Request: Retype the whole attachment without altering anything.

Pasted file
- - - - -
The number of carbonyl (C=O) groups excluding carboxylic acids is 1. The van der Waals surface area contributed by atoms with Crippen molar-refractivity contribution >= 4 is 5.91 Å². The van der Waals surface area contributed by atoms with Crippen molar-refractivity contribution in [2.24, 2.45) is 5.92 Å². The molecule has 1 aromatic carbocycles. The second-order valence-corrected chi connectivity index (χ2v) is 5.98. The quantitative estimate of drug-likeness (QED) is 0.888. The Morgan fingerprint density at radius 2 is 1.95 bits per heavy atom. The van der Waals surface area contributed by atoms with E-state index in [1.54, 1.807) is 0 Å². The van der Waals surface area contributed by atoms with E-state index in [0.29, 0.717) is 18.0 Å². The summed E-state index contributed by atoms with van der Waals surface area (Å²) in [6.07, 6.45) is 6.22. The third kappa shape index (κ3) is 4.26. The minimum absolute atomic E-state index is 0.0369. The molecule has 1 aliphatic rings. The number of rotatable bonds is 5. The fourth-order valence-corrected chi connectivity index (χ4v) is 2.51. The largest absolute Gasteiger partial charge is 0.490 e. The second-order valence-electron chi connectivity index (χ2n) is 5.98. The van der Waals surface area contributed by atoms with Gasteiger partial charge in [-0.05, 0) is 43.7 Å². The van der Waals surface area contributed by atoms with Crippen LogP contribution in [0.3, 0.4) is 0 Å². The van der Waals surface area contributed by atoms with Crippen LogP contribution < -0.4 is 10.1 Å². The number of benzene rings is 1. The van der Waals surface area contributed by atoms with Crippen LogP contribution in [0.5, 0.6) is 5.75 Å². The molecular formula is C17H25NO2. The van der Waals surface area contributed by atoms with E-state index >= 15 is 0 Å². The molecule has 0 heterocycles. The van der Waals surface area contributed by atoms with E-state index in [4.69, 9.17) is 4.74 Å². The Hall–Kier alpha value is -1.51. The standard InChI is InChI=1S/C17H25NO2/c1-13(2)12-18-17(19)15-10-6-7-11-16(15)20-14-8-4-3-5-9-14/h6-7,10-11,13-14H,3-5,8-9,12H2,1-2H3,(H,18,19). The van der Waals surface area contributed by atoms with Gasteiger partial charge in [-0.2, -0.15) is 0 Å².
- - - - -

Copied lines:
The number of carbonyl (C=O) groups excluding carboxylic acids is 1. The van der Waals surface area contributed by atoms with Crippen molar-refractivity contribution >= 4 is 5.91 Å². The van der Waals surface area contributed by atoms with Crippen molar-refractivity contribution in [2.24, 2.45) is 5.92 Å². The molecule has 1 aromatic carbocycles. The second-order valence-corrected chi connectivity index (χ2v) is 5.98. The quantitative estimate of drug-likeness (QED) is 0.888. The Morgan fingerprint density at radius 2 is 1.95 bits per heavy atom. The van der Waals surface area contributed by atoms with E-state index in [1.54, 1.807) is 0 Å². The van der Waals surface area contributed by atoms with E-state index in [0.29, 0.717) is 18.0 Å². The summed E-state index contributed by atoms with van der Waals surface area (Å²) in [6.07, 6.45) is 6.22. The third kappa shape index (κ3) is 4.26. The minimum absolute atomic E-state index is 0.0369. The molecule has 1 aliphatic rings. The number of rotatable bonds is 5. The fourth-order valence-corrected chi connectivity index (χ4v) is 2.51. The largest absolute Gasteiger partial charge is 0.490 e. The second-order valence-electron chi connectivity index (χ2n) is 5.98. The van der Waals surface area contributed by atoms with Gasteiger partial charge in [-0.05, 0) is 43.7 Å². The van der Waals surface area contributed by atoms with Crippen LogP contribution in [0.3, 0.4) is 0 Å². The van der Waals surface area contributed by atoms with Crippen LogP contribution < -0.4 is 10.1 Å². The number of benzene rings is 1. The van der Waals surface area contributed by atoms with Crippen LogP contribution in [0.5, 0.6) is 5.75 Å². The molecular formula is C17H25NO2. The van der Waals surface area contributed by atoms with E-state index >= 15 is 0 Å². The molecule has 0 heterocycles. The van der Waals surface area contributed by atoms with E-state index in [4.69, 9.17) is 4.74 Å². The Hall–Kier alpha value is -1.51. The standard InChI is InChI=1S/C17H25NO2/c1-13(2)12-18-17(19)15-10-6-7-11-16(15)20-14-8-4-3-5-9-14/h6-7,10-11,13-14H,3-5,8-9,12H2,1-2H3,(H,18,19). The van der Waals surface area contributed by atoms with Gasteiger partial charge in [-0.2, -0.15) is 0 Å².